What is NoSQL?

NoSQL is a non-relational, “Not-only-SQL” database that provides a mechanism to store and retrieve unstructured and semi-structured data. The data is stored in a non-tabular format and mainly involves handling big data applications. NoSQL databases are highly scalable, available, flexible, and agile; they don’t use tabular relations, are large-scale distributed, massively parallel, and commodity servers. There are various flavors of NoSQL databases.

  • Document Store: Data is stored as documents like JSON and XML
  • Key-value: Uses a key-value pair to store data
  • Columnar Store: Contains rows with varying numbers of columns and varying column names
  • Graph Database: It stores and represents the data in a graphical format as nodes and relationships

NoSQL Vs. Relational Databases

Here are some differences between NoSQL and Relational databases.


Relational

NoSQL

Data Structure

Data is stored in predefined schema and tables

Data is stored in an unstructured or semi-structured form such as JSON, XML.

Altering Table Structure

Impacts applications

Minimal impact to the application interface

Normalization

Expect to normalize the database tables as a general best practice for OLTP/operational applications and denormalization or dimensional model for OLAP applications

Data can be stored in a denormalized way

Cost

Expensive servers

Low-cost commodity servers

Scalability

Relational databases are vertically scalable (scale-up), i.e., when load increases on the database, then the server’s hardware capacity (Memory, CPU) should be increased.

NoSQL databases are horizontally scalable by adding more commodity servers to the cluster (scale-out)

Designing a Document Store

In NoSQL database design, the initial step is to identify the entities and attributes and determine how the entities should be grouped. This is based on how the application accesses the datan. NoSQL design contains characteristics of data in groups, and these groups can have denormalized data for easier access and can change on “read” and “write” operations. In a relational database, the data is stored in a fixed set of columns. The data in these columns should be atomic and need to be normalized to maintain the consistency and integrity of the data. It’s difficult to change as the schema must be designed in advance.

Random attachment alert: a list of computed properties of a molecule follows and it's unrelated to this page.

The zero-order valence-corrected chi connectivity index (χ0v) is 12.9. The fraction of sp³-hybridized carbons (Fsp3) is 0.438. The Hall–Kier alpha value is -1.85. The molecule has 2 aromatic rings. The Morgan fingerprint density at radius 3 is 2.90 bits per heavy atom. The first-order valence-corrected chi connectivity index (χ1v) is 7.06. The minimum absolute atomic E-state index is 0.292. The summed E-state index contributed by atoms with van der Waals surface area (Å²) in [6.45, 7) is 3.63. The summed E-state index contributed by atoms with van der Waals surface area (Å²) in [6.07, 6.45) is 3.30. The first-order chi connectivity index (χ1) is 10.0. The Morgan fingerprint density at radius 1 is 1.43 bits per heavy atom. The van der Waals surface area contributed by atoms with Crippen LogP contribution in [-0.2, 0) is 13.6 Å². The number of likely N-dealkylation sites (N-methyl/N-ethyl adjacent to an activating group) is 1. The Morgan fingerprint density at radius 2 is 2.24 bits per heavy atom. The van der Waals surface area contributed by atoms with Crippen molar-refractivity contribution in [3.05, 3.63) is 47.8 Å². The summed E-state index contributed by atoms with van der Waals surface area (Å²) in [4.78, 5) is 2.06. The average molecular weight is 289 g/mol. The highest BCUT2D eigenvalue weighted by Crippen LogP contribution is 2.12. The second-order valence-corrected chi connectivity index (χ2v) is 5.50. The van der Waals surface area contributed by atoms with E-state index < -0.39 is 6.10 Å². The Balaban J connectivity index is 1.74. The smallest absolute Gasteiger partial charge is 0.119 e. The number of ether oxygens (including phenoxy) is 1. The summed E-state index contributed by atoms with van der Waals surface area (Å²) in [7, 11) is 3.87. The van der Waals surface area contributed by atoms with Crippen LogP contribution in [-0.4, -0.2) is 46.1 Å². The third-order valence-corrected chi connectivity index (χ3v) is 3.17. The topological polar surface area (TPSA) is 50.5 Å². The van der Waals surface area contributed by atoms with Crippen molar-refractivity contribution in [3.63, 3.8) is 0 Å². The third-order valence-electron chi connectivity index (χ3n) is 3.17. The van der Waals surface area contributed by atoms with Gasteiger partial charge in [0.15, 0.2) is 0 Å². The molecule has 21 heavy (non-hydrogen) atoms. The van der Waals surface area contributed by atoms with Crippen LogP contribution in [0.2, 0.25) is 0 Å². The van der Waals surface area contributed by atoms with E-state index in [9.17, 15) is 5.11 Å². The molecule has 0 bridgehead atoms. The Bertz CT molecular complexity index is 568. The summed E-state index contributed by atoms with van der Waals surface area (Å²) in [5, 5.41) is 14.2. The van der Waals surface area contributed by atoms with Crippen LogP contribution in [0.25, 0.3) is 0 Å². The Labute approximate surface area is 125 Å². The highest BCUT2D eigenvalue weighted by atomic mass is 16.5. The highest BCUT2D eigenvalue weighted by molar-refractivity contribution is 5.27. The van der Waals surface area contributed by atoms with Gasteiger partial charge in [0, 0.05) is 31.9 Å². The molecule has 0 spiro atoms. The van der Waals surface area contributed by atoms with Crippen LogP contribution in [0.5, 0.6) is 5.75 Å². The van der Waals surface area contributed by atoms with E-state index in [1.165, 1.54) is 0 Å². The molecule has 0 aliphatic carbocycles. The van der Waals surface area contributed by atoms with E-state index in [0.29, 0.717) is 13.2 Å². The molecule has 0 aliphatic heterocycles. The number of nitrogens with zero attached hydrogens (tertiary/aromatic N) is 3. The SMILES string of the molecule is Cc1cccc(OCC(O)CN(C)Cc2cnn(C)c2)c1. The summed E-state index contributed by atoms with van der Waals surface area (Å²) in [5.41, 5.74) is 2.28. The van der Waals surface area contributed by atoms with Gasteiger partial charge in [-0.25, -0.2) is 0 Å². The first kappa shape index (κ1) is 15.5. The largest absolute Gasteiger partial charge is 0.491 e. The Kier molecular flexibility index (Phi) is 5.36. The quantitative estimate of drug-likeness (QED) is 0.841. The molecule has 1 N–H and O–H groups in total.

Any database design starts with data analysis and how the data is related by identifying the objects and their relationships. Analyzing the data can be done in the following sequence of steps.

  1. Understand the requirements of the applications.
  2. Identify objects and data elements of those objects
  3. Define how to identify and access the objects
  4. Create a conceptual model representing the objects and relationships.
  5. Identify the data element(s) that makes the object unique to become the candidate key. It can be an existing business key or a system-generated id.

In NoSQL design, we don’t need to worry about normalization. It’s common to duplicate data in design. Just like in relational databases, access patterns (the way data is accessed and what data is accessed) are essential in NoSQL design. The best design would meet multiple access needs with the same structure. Data retrieved together should be stored together, resulting in better performance. We need to determine the search criteria to be used. Data retrieval is more efficient if the search is always on the key. We may need to create indexes on the columns used in the search criteria. This depends on the database that we use for the document store.

A document store is a collection of documents such as JSON (JavaScript Object Notation), XML, etc. JSON is a lightweight document, generally representing data elements, objects, and arrays.

How is a JSON document designed? Identify the relevant entities required for the business process. Identify the root entity with which the data would be accessed within a document. Identifying the root is the core concept. and the rest of the document structure is determined by the entities closest to the root entity. We need to understand the distinction between simple data elements and objects comprising data elements, then decide what data needs to be duplicated or denormalized.

Data element: It’s an attribute with a value.

“CustomerID”:”10001″

Object Group of data elements.

"Address":{
      	"Addresstype":"Shipping",
      	"Addressline1":"420, Gable Stone Ln",
      	"City":"Columbus",
      	"Country":"USA"
    	}

Array: Collection of objects or values.

"Address":[{
      "Addresstype":"Shipping",
      "Addressline1":"420, Gable Stone Ln",
      "City":"Columbus",
      "Country":"USA"
    }
    ,
     {